Do you have the irrepressible urge to be wholly, fully and totally in control of your destiny?
Are you one to seek new challenges constantly and almost despite yourself, sometimes against your best, reasonable judgement? If so, the diagnosis is unequivocal: you are a natural-born entrepreneur.
The two above-mentioned characteristics are critical insomuch as they distinguish true entrepreneurs from independent professionals, C-suite executives and gold diggers.
The former have no need for perpetual challenges and new, wider horizons. Freelancers, shop and small-business owners can happily exist with the status quo, provided they're in charge of their own castle.
Executives, on the other hand, need the sense of belonging that confers the affiliation with a corporate entity. Unlike independents and entrepreneurs, they need a group to ground their sense of place and purpose. Solitude at the top, carrying and holding onto a vision without peers to confide into, is only bearable to them so long as they can feel supported by the legitimacy granted to them by the group.
Finally, true entrepreneurs don't covet early retirement after striking it rich. Money is not much to them but a lever to pursue and achieve the challenges they endlessly give themselves.
The unbearable contradiction of VC-backed entrepreneurial projects
Failure to understand the true nature of the entrepreneur leads to the poor decisions that VC-backed companies' exit strategies are typically made of: selling as quickly as possible, either through an acquisition or merger, or through an IPO. Those scenarios are perfectly designed to serve the investors’ money game.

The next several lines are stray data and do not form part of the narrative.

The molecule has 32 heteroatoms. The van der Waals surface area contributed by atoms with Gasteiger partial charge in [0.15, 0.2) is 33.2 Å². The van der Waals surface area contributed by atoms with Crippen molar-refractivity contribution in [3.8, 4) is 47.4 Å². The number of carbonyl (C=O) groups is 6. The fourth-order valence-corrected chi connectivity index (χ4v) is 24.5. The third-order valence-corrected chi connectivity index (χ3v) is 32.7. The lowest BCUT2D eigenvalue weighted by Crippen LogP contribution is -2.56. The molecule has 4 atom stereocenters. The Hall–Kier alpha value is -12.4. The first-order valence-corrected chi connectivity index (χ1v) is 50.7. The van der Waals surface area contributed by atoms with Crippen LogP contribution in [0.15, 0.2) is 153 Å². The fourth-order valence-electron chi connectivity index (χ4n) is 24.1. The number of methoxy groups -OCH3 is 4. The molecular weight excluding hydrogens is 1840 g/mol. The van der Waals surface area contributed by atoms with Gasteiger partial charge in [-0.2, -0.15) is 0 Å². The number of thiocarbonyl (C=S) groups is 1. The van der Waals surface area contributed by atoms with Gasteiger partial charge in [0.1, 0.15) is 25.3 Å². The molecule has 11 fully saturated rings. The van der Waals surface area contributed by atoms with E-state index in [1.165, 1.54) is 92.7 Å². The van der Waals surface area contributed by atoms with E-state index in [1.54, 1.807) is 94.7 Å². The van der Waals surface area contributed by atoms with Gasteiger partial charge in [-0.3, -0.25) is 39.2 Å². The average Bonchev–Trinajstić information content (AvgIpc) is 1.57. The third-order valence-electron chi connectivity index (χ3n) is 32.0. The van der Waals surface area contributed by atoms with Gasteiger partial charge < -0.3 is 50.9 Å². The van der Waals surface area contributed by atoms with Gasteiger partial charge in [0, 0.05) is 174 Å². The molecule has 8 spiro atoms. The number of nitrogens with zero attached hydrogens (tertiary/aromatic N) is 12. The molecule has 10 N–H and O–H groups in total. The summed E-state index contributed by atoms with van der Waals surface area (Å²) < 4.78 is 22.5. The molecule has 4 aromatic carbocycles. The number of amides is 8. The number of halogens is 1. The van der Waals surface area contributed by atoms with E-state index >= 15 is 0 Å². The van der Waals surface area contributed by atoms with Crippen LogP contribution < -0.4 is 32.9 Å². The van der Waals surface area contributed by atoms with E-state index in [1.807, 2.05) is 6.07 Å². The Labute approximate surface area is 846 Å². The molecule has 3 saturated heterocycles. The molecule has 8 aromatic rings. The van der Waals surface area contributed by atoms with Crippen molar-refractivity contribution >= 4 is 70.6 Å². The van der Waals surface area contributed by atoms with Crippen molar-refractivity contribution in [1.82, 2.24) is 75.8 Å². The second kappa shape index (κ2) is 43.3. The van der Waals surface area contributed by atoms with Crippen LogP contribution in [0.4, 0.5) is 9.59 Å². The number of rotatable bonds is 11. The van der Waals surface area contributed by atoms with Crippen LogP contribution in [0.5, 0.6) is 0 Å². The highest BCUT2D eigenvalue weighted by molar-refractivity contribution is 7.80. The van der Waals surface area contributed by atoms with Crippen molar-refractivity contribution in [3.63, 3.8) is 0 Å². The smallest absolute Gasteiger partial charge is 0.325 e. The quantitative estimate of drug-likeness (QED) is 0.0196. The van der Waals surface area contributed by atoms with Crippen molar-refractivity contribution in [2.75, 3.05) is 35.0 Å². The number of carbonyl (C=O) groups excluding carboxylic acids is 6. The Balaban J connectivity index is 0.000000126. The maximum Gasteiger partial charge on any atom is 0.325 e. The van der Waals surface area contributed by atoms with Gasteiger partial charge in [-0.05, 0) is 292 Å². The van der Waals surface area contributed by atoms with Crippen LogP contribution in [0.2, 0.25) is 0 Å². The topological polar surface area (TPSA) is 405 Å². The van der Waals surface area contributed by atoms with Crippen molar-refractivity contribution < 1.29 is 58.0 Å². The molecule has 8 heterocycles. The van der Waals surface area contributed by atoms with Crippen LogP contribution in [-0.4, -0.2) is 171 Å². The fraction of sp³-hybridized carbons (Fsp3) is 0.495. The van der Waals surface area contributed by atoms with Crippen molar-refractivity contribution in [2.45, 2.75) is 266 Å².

In either case, however, the entrepreneur loses full control over her destiny. It won't take long before she realizes her freedom to innovate is dependent upon both capital and company serving her and her vision, not the other way around. That picture definitely cannot include being a slave to the shareholders’ interests.
More often than not, she will end up leaving the company to pursue her new challenge of choice, or effectively disengaging herself while focusing on distractions like philanthropic or public service pursuits.
It is fair to state that investors’ and entrepreneurs' agendas are ultimately not aligned. Because investors are moved by money, their requirements are solely designed to boost the company's selling price, such as specialization. They're also responsible for building bureaucracies designed to protect themselves and their investments—the very same bureaucracies that entrepreneurs abhor because of the unnecessary constraints that they subject them to.
The entrepreneur, on the other hand, is hungry to "do", taking on bigger and bigger challenges. As such, entrepreneurs may do a brave job espousing their investors' agenda through the narrative that money from their company's exit will fund their next idea. Unfortunately, this view omits an essential fact: a strong team is more essential to helping them accomplish their dream than money. If anything, money is mainly a tool to build a team.
So why sell your team in the first place? Entrepreneurs' power game is about the ability to have things done the way they want to have them done. The trust, loyalty, competencies and efficiencies that have been painstakingly built with a team over time can not be easily, let alone quickly, replicated. As such, selling your company and team in order to raise money to fund your next idea is typically a terrible idea.
Here's a contrarian thought : successful companies are the best possible platforms for their founders’ next idea.